It wouldn’t be unfair to wonder whether All the Money in the World would have been viewed as much or made as much of a splash in the movie-world if it had not been for the Kevin Spacey scandal that surrounded it. Not that All the Money wasn’t appealing already. Spacey is a great casting but alongside him was Mark Wahlberg and Michelle Williams in a movie directed by Ridley Scott. The story itself is a famous one, chronicling the infamous events surrounding the kidnapping of John Getty III and the refusal from his super-rich grandfather to pay the ransom.
As you are watching you never get the impression this movie is anything but a solid, true-life drama. The performances are very good. Williams excels as the Mother desperate to get her son back and Spacey stand-in Christopher Plummer is also a triumph, managing to steal the movie in a role which is by far the most interesting. Wahlberg has little to do as Getty’s fixer while Charlie Plummer (no relation to Christopher) gives an underrated and understated performance as the kidnap victim.
The film manages to balance the two sides of the story fairly well. On one side is Getty III being kidnapped, shipped around and manipulated. You are on his side, desperate to see him escape. This side of the tale has some of the darker moments and you are led into a decent cat and mouse tale, with the audience and Getty III left with no idea who can truly be trusted.
The more dominant side of the tale is Williams’ desperate mother trying everything to get her son back. This is where the movie tails off slightly. At times it feels like it is burdened by truth, with the movie having to stick rigorously to key moments and actions and never being given the chance to break-out from under the “true story” moniker. The best moments involving this side of the tale is where Williams and Christopher Plummer go head-to-head, facing off with a public battle of wits that paints Getty as a money-hungry villain.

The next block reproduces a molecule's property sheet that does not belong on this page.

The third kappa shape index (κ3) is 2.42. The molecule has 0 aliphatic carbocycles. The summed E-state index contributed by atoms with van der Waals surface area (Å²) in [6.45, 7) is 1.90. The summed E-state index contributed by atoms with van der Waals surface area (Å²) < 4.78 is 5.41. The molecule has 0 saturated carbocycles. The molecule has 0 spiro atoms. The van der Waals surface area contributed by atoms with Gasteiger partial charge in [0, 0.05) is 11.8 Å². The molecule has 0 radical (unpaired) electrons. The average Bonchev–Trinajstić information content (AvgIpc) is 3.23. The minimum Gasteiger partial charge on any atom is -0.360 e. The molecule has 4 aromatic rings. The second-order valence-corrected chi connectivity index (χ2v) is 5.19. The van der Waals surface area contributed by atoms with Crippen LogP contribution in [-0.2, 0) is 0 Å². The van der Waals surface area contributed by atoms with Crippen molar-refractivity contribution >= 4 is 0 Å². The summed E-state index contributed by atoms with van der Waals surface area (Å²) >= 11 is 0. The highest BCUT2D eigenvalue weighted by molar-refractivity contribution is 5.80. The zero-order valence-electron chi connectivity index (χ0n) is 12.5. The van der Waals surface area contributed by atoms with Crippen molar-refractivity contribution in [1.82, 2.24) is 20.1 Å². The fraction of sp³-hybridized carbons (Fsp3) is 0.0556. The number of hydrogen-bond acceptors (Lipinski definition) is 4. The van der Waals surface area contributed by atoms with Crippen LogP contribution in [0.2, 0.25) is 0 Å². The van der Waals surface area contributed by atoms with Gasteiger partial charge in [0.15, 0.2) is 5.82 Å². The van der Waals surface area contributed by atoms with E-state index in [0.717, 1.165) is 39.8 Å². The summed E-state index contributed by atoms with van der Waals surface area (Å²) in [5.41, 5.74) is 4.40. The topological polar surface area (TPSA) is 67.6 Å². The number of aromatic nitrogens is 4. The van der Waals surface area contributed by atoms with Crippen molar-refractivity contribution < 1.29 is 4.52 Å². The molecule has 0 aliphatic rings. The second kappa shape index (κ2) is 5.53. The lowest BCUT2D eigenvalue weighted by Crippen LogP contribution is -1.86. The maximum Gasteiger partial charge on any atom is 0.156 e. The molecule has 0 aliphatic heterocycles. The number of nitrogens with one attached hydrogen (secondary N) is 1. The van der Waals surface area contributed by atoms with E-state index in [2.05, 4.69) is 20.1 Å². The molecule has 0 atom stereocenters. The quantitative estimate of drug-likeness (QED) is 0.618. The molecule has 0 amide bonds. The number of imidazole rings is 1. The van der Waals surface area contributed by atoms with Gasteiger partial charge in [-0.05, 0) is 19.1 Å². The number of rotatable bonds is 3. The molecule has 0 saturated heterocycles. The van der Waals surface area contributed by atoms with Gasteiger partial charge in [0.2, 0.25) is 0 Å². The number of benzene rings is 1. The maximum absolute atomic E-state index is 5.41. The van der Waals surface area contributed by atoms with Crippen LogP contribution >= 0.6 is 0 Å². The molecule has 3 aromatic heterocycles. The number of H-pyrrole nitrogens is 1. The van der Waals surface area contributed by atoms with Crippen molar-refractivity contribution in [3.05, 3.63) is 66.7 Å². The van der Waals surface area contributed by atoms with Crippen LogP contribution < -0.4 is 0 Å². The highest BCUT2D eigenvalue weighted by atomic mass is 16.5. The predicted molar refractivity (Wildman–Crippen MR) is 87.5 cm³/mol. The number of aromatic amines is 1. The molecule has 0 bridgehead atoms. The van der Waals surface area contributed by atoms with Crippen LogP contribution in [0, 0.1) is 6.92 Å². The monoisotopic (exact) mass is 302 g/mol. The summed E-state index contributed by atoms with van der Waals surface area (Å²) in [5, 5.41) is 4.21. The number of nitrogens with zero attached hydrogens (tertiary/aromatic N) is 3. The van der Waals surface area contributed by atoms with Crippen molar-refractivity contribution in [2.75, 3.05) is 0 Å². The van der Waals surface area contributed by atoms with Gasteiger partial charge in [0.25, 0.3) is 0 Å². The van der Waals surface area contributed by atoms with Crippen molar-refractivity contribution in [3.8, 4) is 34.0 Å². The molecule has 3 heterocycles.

There is great potential for this movie to be a stand-out thriller but it does each of it’s key pieces so averagely. Nothing stands-out or elevates this above a generic kidnap thriller when it should be so much more. When the events do come to a head, you can’t help wondering if the shackles had been let loose slightly more, what Ridley Scott could have truly done with the tale.
Overall, Spacey scandal aside, there is little to interest anyone in this fairly mundane kidnap thriller. It has some great performances, with Christopher Plummer stealing the movie, but does little with some of the great potential it has. A waste.
Rating – 3
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